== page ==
Another large, and sometimes overlooked, facet of the debate over cannabis legalization is the extreme legal consequences put in place for illegal growing, distribution, and possession. In Oklahoma you can be sentenced up to life in prison for growing, selling, or possessing marijuana, and it isn’t a rare occurrence for sentences to be much higher than the one year minimum sentence. 
In February of 2011, twenty-five year old Patricia Spottencow, a mother of four, was sentenced to twelve years in prison for the sale of less than forty dollars of marijuana. To further explain why this is so absurd, let me put it in perspective; the max penalty for second-degree rape is fifteen years in prison, and the minimum sentence for second-degree murder is ten years (which is less than what Spottencow was sentenced).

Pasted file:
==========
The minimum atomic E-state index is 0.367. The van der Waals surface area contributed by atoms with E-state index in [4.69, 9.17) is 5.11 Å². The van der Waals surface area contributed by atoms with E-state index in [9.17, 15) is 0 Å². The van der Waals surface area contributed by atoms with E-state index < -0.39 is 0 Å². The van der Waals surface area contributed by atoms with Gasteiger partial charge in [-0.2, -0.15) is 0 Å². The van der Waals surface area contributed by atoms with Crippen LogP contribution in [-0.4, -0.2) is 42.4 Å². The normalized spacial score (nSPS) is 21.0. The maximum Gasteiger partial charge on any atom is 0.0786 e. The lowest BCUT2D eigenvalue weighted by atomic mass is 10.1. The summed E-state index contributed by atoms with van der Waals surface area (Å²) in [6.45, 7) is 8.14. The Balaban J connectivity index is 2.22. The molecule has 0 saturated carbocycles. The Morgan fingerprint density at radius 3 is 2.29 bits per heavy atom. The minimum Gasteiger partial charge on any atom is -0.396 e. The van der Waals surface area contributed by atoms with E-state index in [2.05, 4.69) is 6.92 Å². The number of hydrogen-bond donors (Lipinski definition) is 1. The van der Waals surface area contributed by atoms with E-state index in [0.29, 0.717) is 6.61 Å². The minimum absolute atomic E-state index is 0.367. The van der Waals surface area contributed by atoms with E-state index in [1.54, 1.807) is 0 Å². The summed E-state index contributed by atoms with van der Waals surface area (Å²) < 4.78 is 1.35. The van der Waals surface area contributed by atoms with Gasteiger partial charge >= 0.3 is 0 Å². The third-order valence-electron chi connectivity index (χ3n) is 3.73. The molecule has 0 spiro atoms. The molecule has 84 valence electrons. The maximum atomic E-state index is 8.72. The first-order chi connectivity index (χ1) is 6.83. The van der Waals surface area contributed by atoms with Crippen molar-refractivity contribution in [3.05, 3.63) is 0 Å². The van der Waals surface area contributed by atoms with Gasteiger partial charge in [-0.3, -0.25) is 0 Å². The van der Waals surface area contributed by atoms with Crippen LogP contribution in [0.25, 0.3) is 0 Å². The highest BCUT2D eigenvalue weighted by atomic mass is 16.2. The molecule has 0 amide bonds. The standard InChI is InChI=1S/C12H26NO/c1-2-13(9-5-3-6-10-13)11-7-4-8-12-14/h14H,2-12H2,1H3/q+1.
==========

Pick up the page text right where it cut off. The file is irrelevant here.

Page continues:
I believe it is, without debate, outrageous that committing a victimless crime with a non-lethal drug can land you more jail time than raping someone. In the state of Oklahoma alone, approximately 13,000 people are arrested annually for marijuana-related crimes. On top of that, between 2001 and 2010, about 8.2 million people were arrested nationally. Of these 8.2 million, 88 percent of them were for possession; a non-violent and victimless crime. Arresting and jailing all of these people is a giant waste of money as well; states spend over 3.6 billion dollars annually enforcing marijuana laws. Governor Mary Fallin addressed this pressing issue in her 2015 State of the State Remarks, declaring that Oklahoma must “ramp up its smart on crime policies” and “more readily offer alternatives such as drug-courts, veterans courts and mental health courts” to low-risk, non-violent offenders. She also brought to light that “it costs the state around $19,000 a year to house an inmate, but only $5,000 a year to send an addict through drug court and on to treatment”, which has proven to be a better and more successful alternative to prison.